The Living Edens: Virtual Yellowstone Tour
This Starting Point page describes a virtual tour of Yellowstone National Park in Wyoming featured on the Public Broadcasting Service (PBS) website. In this tour, students act as park rangers to research geological features of Yellowstone, locate these features on maps, and describe and define associated geologic terms. The features discussed include geysers, hot springs, canyons, waterfalls and mudpots. On this page, users can find learning goals, teaching notes and tips, teaching materials, as
Home, Home on the River
In this case study activity, students will examine the complex issues that result from human use of ecologically sensitive areas. The students will investigate these issues from the point of view of their major/career path. This example page is part of the Starting Point collection and was adapted from the Lifelines Online case study. Users can access information about the exercise's learning goals, context for use, teaching notes and tips, teaching materials, assessment ideas, references and to
For nearly half a century, Paul Nitze was one of the chief architects of U.S. policy toward the Soviet Union. In 1961, President John F. Kennedy appointed Nitze assistant secretary of defense for International Security Affairs. In this video segment, Nitze describes key issues confronting the incoming Kennedy administration. This transition period focused on the goals of the country's nuclear-strategic policy; how to approach crises in every region, from the Middle East to Vietnam; and whether t
Igneous Rocks for Undergraduate Courses
This site contains photographs of 22 igneous rock hand samples. Clicking on an image brings up a larger view of the sample. In addition, links to thin sections are available for some of the samples. Thin sections can be seen in both crossed polarized light and plane polarized light by moving the cursor on and off the photomicrograph. This resource is part of the Teaching Petrology collection. http://serc.carleton.edu/NAGTWorkshops/petrology03/index.html
Minuteman Missile National Historic Site: Protecting a Legacy of the Cold War
tells the story of one of the most significant strategic weapons in U.S. history: the Minuteman ICBM (Intercontinental Ballistic Missile). By 1965 there were 1,000 Minuteman ICBMs hidden across the Great Plains in six missile fields, transforming the prairie into a military-technological frontier and providing a key component in the U.S. Cold War policy of deterrence.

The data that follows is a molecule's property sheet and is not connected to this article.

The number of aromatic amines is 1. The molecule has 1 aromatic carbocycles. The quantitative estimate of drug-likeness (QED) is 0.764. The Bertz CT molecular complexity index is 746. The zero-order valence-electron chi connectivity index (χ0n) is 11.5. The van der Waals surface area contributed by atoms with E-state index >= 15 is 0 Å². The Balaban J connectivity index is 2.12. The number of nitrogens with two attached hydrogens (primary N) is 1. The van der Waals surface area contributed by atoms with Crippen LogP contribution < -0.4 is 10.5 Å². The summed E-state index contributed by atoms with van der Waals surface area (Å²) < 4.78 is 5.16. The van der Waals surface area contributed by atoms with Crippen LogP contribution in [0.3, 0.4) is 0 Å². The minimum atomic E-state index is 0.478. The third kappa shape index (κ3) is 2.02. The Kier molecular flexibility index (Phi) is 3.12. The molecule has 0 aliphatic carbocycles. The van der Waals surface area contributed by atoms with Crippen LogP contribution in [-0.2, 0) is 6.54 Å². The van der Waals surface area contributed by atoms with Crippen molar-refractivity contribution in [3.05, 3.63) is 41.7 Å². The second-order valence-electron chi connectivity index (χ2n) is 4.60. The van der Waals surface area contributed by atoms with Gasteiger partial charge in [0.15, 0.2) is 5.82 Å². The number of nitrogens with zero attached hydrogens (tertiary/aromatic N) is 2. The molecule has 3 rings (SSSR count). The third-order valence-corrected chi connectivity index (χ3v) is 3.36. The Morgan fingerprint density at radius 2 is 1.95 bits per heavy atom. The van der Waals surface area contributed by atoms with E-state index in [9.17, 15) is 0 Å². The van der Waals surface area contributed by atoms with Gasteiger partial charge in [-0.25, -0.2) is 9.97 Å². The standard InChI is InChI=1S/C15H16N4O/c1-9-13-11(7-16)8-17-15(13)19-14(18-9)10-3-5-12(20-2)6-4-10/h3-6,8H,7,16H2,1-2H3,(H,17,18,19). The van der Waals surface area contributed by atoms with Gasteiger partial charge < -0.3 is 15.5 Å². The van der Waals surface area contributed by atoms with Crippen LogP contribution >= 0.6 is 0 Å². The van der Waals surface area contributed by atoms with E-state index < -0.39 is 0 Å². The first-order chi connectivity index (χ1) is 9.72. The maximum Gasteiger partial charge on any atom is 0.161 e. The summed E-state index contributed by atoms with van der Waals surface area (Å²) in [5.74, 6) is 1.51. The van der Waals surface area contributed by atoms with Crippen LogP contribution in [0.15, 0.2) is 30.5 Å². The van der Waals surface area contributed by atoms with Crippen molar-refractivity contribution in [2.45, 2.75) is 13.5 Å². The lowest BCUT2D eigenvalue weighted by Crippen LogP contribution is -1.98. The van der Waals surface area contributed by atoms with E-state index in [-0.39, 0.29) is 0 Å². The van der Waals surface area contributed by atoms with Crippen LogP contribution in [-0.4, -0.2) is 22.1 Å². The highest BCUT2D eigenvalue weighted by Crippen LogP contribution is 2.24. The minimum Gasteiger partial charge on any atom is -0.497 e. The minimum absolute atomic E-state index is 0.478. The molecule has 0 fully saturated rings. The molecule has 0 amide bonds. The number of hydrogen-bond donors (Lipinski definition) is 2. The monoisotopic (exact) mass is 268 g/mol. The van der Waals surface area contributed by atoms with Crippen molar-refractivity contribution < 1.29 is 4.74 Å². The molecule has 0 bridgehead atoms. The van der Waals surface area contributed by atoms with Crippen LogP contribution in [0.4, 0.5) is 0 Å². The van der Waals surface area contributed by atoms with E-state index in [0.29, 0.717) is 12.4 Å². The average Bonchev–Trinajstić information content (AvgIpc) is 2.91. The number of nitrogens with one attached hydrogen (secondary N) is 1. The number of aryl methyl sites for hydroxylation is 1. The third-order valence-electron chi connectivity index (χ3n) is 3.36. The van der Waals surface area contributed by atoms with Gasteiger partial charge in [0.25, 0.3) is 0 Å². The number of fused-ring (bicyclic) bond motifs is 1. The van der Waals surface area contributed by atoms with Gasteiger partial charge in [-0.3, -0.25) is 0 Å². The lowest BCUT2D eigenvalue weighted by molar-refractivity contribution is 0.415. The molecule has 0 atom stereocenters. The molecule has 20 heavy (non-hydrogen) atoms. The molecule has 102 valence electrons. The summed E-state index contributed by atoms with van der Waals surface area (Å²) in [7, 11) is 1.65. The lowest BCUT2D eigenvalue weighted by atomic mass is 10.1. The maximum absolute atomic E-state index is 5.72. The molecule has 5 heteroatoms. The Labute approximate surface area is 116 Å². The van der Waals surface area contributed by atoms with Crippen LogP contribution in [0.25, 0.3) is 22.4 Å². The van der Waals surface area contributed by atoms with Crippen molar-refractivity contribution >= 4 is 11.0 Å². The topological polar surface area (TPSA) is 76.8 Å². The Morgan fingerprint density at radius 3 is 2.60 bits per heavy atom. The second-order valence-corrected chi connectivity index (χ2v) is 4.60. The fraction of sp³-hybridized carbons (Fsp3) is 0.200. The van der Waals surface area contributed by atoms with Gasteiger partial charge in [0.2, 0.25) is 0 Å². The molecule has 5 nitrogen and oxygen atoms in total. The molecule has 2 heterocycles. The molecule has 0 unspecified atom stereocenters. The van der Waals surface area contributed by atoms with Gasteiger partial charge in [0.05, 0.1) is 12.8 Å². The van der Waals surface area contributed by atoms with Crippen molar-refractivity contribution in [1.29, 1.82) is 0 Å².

Lincoln Home National Historic Site: A Place of Growth and Memory
recounts the life of our 16th president. See photos of the house in Springfield, Illinois, that Abraham Lincoln, his wife, and family occupied for 17 years. Read news accounts of his departure for Washington, D.C., from Springfield and of his funeral. Learn about the series of events that led to his election as the first president born west of the Appalachians.
You Decide: Should the American space program send a manned mission to Mars?
This educational guide focuses on whether or not the American Space Program should send a manned Mission to Mars. Students are invited to examine the arguments on both sides of the debate, developing critical thinking skills as they work through the activities. Students will learn how to support their arguments with evidence and reason. It is expected that at the end of this guide students will determine where they stand on this controversial issue.
On the Case: An Introduction to the Genre of Mysteries
In this lesson, students will view a video from the series Reading Rainbow, "Mystery on the Docks" by Thacher Hurd. Mysteries provide an opportunity to teach reading strategies such as questioning, prediction and problem solving. This lesson will also focus on the characteristics common to all mysteries and the devices that authors use to create setting, characters, plot and suspense.
Representing History: North Korea - Behind the Wire